Mast cell-dependent allergic responses are inhibited by ethanolic extract of adlay (Coix lachryma-jobi L. var. ma-yuen Stapf) testa.
J Agric Food Chem. 2010 Feb 24 ;58(4):2596-601. PMID: 20102206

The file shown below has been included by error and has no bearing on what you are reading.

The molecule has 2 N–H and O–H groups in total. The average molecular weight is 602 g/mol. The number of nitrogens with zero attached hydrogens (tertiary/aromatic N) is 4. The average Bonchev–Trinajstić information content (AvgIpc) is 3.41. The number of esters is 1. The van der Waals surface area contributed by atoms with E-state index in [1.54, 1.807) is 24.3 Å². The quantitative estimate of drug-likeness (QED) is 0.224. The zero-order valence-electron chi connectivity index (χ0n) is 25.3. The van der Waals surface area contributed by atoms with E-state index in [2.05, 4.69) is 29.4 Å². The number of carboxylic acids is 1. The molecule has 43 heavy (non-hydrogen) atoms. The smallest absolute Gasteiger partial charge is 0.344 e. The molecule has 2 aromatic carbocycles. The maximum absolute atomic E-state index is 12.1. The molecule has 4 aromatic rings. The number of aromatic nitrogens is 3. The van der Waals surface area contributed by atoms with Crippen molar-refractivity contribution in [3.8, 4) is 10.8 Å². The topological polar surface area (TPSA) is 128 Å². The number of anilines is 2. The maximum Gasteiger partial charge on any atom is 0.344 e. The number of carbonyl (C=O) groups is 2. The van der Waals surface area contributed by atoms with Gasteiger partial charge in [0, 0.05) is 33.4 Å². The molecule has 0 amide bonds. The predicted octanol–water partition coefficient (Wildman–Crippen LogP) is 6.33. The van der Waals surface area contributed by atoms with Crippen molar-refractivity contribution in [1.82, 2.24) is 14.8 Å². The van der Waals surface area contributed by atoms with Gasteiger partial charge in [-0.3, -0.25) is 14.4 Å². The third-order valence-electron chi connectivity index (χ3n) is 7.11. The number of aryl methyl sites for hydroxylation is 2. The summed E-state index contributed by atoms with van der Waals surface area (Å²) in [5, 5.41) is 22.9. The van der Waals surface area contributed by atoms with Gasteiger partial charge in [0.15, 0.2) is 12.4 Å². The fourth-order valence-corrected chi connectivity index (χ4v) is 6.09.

Allergy is an immune dysfunction caused by degranulation from mast cells in the early phase and cytokine secretion in the late phase of the cell. The purpose of this study was to investigate the effects of adlay (Job's tears, Coix lachryma-jobi L. var. ma-yuen Stapf) testa against beta-hexosaminidase release as a marker of degranulation in rat basophilic leukemia (RBL)-2H3 cells. The ethyl acetate fraction from ethanolic extracts of adlay testa (ATE-EtOAc) exhibited potent inhibitory activity that suppressed degranulation from RBL-2H3 cells stimulated by 1 microM A23187. The 20%-80% EtOAc/Hex subfractions of ATE-EtOAc significantly inhibited histamine release with a IC(50) of 75-100 microg/mL. In addition, the ATE-EtOAc subfractions suppressed interleukin (IL)-4, IL-6, and tumor necrosis factor-alpha secretion in RBL-2H3 cells, indicating that adlay testa were able to inhibit cytokine secretion. In order to explore the inhibitory mechanism of adlay testa in mast cell degranulation, we examined the activation of intracellular signaling molecules. Adlay testa inhibited the phosphorylation ERK expression. Furthermore, the two major active compounds, 4-hydroxyacetophenone and p-coumaric acid, were isolated from the ATE-EtOAc subfractions. These results suggest that ATE had an inhibitory effect on allergic response via the ERK signaling transduction in RBL-2H3 cells.